The Mandelas are just like us

2013-11-26 10:00

When you hear about a Mandela grandchild in the papers, you roll your eyes and say: “Oh brother, when are these kids going to get a job?”

They make great dinner table conversation, and were rich fodder this year during the illness of their patriarch, Nelson Mandela, a father we have appropriated as our own.

And how are we meant to feel good about our own lives if we can’t pronounce judgement on the first family?

Zoleka is easy to judge – her life in the tabloids started early. She was a teen mother in the 90s and a drug addict throughout the early 2000s.

Then there are the tragedies over which she had no control – the death of two of her children and a double mastectomy from cancer.

Now she’s 33 and has written all about it in her book, When Hope Whispers.

She stopped using drugs in 2010 after checking into rehab two months after the death of her teenage daughter in a car accident.

She lays bare the details of her sordid past, and hints at other details she says she’s not yet ready to fully unravel: the sexual and physical abuse she went through for most of her childhood, and the deep fractures in her relationship with her mother Zindzi Mandela.

“I must admit, I expected a brat,” said Shado Twala after she interviewed her at her book launch in Cape Town this week.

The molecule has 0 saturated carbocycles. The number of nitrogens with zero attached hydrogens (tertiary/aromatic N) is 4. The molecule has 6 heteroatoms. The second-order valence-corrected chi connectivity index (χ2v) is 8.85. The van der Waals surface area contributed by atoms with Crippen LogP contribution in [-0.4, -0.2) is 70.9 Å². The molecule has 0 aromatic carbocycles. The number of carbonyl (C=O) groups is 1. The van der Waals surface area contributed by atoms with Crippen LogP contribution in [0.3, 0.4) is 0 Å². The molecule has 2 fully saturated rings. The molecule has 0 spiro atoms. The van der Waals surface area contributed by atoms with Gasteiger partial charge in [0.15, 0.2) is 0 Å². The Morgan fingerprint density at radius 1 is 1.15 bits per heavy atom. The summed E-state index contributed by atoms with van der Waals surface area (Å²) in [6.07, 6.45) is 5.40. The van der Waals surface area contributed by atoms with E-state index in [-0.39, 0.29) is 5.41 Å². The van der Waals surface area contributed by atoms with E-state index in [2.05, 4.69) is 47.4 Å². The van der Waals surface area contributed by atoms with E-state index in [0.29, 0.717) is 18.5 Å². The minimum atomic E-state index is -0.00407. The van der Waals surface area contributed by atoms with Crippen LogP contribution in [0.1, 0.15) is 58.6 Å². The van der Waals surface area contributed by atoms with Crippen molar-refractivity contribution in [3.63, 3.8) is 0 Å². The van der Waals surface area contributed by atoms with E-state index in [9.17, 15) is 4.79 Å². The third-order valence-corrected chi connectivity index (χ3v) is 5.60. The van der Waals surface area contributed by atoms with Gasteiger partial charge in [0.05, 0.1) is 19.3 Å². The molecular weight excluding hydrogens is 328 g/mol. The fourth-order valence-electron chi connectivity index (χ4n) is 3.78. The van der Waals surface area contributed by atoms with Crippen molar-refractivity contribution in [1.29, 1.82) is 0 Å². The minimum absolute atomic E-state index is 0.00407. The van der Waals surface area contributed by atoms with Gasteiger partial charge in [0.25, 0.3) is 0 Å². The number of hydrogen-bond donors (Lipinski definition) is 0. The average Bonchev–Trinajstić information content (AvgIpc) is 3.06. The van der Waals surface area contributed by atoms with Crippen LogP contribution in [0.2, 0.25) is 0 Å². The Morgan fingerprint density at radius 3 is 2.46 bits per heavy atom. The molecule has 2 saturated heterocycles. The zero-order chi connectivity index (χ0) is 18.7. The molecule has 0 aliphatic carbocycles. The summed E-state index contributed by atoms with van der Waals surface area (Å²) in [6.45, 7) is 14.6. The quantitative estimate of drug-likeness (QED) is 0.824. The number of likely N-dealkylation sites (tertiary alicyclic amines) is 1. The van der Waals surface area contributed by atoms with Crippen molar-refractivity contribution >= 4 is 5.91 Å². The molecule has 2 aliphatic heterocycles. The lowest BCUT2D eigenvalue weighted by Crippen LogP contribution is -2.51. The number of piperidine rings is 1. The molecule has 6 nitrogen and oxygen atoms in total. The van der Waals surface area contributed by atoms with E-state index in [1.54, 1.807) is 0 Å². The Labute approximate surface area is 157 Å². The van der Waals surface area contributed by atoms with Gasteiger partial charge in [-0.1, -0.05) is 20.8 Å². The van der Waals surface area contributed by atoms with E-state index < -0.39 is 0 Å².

So did I. But Zoleka is sensitive, emotional and open.

It’s not an overstatement to call her choice to write and talk about her life courageous, especially as you can see how raw she still is.

She admits to prostituting herself for drugs.

“Most of the guys I dated were either dealers or did drugs. I had a boyfriend from whom I always left with four bags of cocaine, which I would use in the comfort of my mum’s home, and with my children in the other room.”

“What do you think of heaven?” Twala asked. “What do I think about heaven? It’s the one place I don’t think I’m going,” was her reply.

You would be wasting your time passing judgement on this Mandela as she’s doing enough of that herself.

I hope her book gives her the catharsis she needs.

But I also hope that it teaches us to have a bit of compassion for the Mandela children, whom we can be very callous towards.

We’re callous because we believe the progeny of Nelson Mandela should live up to his saint-like status.

During Madiba’s illness, I was astounded by our need to dictate how the family ought to experience loss, as though there is ever any dignity in facing death.

If you have lost a loved one, you’ll know how ugly death is, how roughly it rips.

We’ve always struggled to reconcile Mandela with his progeny – no one wants to see the name of their hero tarnished.

But strip away the politics and you’ll see that the Mandela family is no different from your own.

The children are essentially broken. They had absent and divorced parents just like many of us.

I hate worshipping heroes, but when it comes to the Mandelas, we are all guilty.

I hate it because it blinds us to the grey areas of life, and therefore makes us unfeeling toward the things or people that do not fit that picture.

When you bring people down from their pedestals, you’re able to understand their humanity.

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